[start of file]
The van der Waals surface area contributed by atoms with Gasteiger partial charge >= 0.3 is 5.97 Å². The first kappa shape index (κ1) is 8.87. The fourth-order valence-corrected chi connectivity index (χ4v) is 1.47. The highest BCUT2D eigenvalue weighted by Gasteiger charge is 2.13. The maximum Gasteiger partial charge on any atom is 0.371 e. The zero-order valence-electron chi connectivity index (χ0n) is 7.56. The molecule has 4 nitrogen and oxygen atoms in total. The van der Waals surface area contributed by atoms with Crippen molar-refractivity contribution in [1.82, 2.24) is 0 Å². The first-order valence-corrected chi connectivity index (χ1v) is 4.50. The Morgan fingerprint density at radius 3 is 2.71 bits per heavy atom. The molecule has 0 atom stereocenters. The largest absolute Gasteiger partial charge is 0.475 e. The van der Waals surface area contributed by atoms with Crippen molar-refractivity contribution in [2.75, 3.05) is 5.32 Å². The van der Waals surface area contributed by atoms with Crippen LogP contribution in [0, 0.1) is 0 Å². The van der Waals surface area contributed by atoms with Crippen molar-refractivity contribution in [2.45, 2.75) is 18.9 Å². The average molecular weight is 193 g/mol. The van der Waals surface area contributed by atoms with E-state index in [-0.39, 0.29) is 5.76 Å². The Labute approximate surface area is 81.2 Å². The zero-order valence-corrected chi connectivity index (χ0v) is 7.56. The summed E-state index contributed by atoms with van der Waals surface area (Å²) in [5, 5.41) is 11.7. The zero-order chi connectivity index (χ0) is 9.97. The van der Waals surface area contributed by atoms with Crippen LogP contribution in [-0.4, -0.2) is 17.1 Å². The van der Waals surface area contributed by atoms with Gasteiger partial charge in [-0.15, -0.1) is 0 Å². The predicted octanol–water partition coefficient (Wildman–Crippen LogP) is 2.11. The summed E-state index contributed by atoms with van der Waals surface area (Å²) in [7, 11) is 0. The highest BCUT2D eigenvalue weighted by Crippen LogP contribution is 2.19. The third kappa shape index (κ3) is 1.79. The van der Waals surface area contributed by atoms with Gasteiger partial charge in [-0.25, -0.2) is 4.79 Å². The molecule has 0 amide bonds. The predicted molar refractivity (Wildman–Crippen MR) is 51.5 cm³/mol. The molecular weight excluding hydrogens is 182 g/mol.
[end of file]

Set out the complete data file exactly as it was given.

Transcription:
The van der Waals surface area contributed by atoms with Gasteiger partial charge >= 0.3 is 5.97 Å². The first kappa shape index (κ1) is 8.87. The fourth-order valence-corrected chi connectivity index (χ4v) is 1.47. The highest BCUT2D eigenvalue weighted by Gasteiger charge is 2.13. The maximum Gasteiger partial charge on any atom is 0.371 e. The zero-order valence-electron chi connectivity index (χ0n) is 7.56. The molecule has 4 nitrogen and oxygen atoms in total. The van der Waals surface area contributed by atoms with Crippen molar-refractivity contribution in [1.82, 2.24) is 0 Å². The first-order valence-corrected chi connectivity index (χ1v) is 4.50. The Morgan fingerprint density at radius 3 is 2.71 bits per heavy atom. The molecule has 0 atom stereocenters. The largest absolute Gasteiger partial charge is 0.475 e. The van der Waals surface area contributed by atoms with Crippen molar-refractivity contribution in [2.75, 3.05) is 5.32 Å². The van der Waals surface area contributed by atoms with Crippen LogP contribution in [0, 0.1) is 0 Å². The van der Waals surface area contributed by atoms with Crippen molar-refractivity contribution in [2.45, 2.75) is 18.9 Å². The average molecular weight is 193 g/mol. The van der Waals surface area contributed by atoms with E-state index in [-0.39, 0.29) is 5.76 Å². The Labute approximate surface area is 81.2 Å². The zero-order valence-corrected chi connectivity index (χ0v) is 7.56. The summed E-state index contributed by atoms with van der Waals surface area (Å²) in [5, 5.41) is 11.7. The zero-order chi connectivity index (χ0) is 9.97. The van der Waals surface area contributed by atoms with Crippen LogP contribution in [-0.4, -0.2) is 17.1 Å². The van der Waals surface area contributed by atoms with Gasteiger partial charge in [-0.15, -0.1) is 0 Å². The predicted octanol–water partition coefficient (Wildman–Crippen LogP) is 2.11. The summed E-state index contributed by atoms with van der Waals surface area (Å²) in [7, 11) is 0. The highest BCUT2D eigenvalue weighted by Crippen LogP contribution is 2.19. The third kappa shape index (κ3) is 1.79. The van der Waals surface area contributed by atoms with Gasteiger partial charge in [-0.25, -0.2) is 4.79 Å². The molecule has 0 amide bonds. The predicted molar refractivity (Wildman–Crippen MR) is 51.5 cm³/mol. The molecular weight excluding hydrogens is 182 g/mol.